By a News Reporter-Staff News Editor at Energy Weekly News -- Research findings on Fullerenes are discussed in a new report. According to news reporting out of Seattle, Washington, by VerticalNews editors, research stated, "A plethora of solution-processed materials have been developed for solar cell applications. Hybrid solar cells based on light absorbing semiconducting polymers infiltrated into mesoporous TiO2 are an interesting concept, but generating charge at the polymermetal oxide heterojunction is challenging."
Our news journalists obtained a quote from the research from the University of Washington, "Metalorganic perovskite absorbers have recently shown remarkable efficiencies but currently lack the range of color tunability of organics. Here, we have combined a fullerene self-assembled monolayer (C(60)SAM) functionalized mesoporous titania, a perovskite absorber (CH3NH3PbI3xClx), and a light absorbing polymer hole-conductor, P3HT, to realize a 6.7% efficient hybrid solar cell. We find that photoexcitations in both the perovskite and the polymer undergo very efficient electron transfer to the C(60)SAM. The C(60)SAM acts as an electron acceptor but inhibits further electron transfer into the TiO2 mesostructure due to energy level misalignment and poor electronic coupling. Thermalized electrons from the C(60)SAM are then transported through the perovskite phase. This strategy allows a reduction of energy loss, while still employing a mesoporous electron acceptor, representing an exciting and versatile route forward for hybrid photovoltaics incorporating light-absorbing polymers."
According to the news editors, the research concluded: "Finally, we show that we can use the C(60)SAM functionalization of mesoporous TiO2 to achieve an 11.7% perovskite-sensitized solar cell using Spiro-OMeTAD as a transparent hole transporter."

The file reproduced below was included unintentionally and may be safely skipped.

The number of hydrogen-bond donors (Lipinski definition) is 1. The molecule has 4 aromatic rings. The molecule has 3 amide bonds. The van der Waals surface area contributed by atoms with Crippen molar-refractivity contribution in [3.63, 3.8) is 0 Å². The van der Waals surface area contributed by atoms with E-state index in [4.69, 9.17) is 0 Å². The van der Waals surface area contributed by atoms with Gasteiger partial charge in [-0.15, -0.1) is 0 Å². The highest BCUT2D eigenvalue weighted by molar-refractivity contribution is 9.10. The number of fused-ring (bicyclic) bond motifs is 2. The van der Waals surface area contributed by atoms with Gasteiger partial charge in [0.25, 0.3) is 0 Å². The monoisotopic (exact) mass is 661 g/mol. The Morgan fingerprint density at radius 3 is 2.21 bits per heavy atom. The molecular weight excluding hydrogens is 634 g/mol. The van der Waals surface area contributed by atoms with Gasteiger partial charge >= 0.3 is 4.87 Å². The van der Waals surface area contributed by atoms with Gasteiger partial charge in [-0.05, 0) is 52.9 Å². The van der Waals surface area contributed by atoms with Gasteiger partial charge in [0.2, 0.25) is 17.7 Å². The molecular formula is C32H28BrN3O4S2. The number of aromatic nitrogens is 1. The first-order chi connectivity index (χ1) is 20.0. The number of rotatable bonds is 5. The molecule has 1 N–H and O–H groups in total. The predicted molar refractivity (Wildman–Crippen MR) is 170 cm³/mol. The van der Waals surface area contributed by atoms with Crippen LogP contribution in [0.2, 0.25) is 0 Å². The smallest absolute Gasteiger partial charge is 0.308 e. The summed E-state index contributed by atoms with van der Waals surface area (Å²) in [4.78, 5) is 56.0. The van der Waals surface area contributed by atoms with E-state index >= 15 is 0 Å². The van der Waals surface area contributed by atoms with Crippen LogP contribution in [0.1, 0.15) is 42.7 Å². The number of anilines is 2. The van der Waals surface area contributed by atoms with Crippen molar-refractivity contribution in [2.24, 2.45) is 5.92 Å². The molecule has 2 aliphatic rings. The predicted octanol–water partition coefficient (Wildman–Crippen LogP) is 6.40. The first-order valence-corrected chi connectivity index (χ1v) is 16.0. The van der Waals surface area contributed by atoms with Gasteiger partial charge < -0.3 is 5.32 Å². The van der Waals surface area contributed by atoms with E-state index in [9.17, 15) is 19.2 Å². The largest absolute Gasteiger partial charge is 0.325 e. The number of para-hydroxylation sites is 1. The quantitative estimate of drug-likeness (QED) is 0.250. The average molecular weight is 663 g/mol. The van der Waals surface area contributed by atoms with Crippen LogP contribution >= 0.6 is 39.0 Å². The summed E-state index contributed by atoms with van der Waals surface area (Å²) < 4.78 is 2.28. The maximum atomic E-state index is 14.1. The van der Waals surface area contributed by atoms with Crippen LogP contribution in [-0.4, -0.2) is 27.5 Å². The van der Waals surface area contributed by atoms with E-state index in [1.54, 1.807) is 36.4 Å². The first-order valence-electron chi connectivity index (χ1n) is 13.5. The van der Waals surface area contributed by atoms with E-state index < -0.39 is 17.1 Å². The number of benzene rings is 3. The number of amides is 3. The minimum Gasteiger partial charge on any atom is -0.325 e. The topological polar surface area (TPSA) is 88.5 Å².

For more information on this research see: High-Performance Perovskite-Polymer Hybrid Solar Cells via Electronic Coupling with Fullerene Monolayers. Nano Letters, 2013;13(7):3124-3128. Nano Letters can be contacted at: Amer Chemical Soc, 1155 16TH St, NW, Washington, DC 20036, USA. (American Chemical Society - www.acs.org; Nano Letters - www.pubs.acs.org/journal/nalefd)
Our news journalists report that additional information may be obtained by contacting A. Abrusci, University of Washington, Dept. of Mat Sci & Engn, Seattle, WA 98195, United States. Additional authors for this research include S.D. Stranks, P. Docampo, H.L. Yip, A.K.Y. Jen and H.J. Snaith.
Keywords for this news article include: Carbon, Energy, Seattle, Washington, Fullerenes, Solar Cell, United States, Nanotechnology, Emerging Technologies, North and Central America
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